Saturday was track meet day #1 where I was scheduled to run 800M followed by the 300M event. These two distances are not my favourite. I was given a strategy for the 800M and by lap three I was starting to feel the pain of the race. With 100M to go my arms got heavier and heavier and soon my legs followed. I heard the sound of another runner, and with nothing left to push, she took over the race and finished strong. I finished, with a PB and silver medal but I wasn’t happy. I’m not ungrateful and I don’t expect to win everything, but I did have the secret goal of a club record. My inner over-achiever had high hopes for Saturday.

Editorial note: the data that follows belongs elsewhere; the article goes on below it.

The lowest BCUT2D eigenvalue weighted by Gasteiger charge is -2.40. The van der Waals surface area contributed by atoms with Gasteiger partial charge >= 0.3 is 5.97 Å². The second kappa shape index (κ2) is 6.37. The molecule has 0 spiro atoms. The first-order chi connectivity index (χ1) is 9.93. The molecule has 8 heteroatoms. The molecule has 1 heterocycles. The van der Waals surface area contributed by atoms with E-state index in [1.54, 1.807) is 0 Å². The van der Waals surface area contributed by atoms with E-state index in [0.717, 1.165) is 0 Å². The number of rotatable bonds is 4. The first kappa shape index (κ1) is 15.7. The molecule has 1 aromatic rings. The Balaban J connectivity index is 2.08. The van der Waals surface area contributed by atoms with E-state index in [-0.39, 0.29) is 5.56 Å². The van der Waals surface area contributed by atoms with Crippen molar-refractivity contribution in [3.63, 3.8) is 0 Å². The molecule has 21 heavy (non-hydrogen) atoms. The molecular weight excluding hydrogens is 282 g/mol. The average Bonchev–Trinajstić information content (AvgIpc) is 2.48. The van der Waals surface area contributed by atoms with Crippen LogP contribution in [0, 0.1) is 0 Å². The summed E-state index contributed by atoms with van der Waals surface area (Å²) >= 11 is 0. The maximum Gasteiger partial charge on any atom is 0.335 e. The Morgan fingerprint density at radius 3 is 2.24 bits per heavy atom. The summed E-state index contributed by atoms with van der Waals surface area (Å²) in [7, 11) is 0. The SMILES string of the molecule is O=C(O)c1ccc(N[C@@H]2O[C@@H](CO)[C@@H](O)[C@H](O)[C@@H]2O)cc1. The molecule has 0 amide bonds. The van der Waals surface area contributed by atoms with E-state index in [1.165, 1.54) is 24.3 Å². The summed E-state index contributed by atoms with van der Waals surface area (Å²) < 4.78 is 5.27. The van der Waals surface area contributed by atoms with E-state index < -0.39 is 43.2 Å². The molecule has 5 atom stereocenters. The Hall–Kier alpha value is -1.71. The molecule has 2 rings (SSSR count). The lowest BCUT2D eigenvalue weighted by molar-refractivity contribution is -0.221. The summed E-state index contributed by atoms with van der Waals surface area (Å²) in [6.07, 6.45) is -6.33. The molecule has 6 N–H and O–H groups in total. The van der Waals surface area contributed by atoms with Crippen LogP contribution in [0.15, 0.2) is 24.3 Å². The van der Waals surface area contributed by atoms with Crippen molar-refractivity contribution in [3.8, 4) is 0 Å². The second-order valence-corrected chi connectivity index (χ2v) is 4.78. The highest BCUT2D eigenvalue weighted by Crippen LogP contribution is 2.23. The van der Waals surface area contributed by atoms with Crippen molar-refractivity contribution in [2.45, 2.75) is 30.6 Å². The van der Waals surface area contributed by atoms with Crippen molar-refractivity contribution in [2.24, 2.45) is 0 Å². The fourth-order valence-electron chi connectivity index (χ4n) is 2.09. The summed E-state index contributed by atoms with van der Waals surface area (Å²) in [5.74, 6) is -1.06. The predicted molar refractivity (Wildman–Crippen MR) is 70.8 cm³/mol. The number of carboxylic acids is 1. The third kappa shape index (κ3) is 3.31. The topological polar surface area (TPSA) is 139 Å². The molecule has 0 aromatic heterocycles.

I needed a nap. I put my feet up, closed my eyes and took a time out. I had another race and I needed to re-focus. As a distance runner I can admit I let my ego get the best of me. Partially too confident, I took the pace very aggressive. My coach yelled to slow down several times, I tried but I couldn’t get comfortable. With the pace already pushed and the scratch of Amy (my competitor), I would take the gold even if I walked the race. The pre-race pep was to run strategic for the medal, once I realized that strategy didn’t need to be played out, I completely lost my marbles. This is the lesson I had to learn the really hard way. I stopped listening to my coach; I stopped listening. Running 15 laps hard you need to listen, you need to focus. I was focused on a goal I wasn’t supposed to be thinking about; the 2000m club record. My lap times got slower and slower, my legs felt weaker and when the race leader lapped me as we passed the lap counters, I misheard and thought I had one lap to go. When you have one lap to go, you drop the hammer, so I did.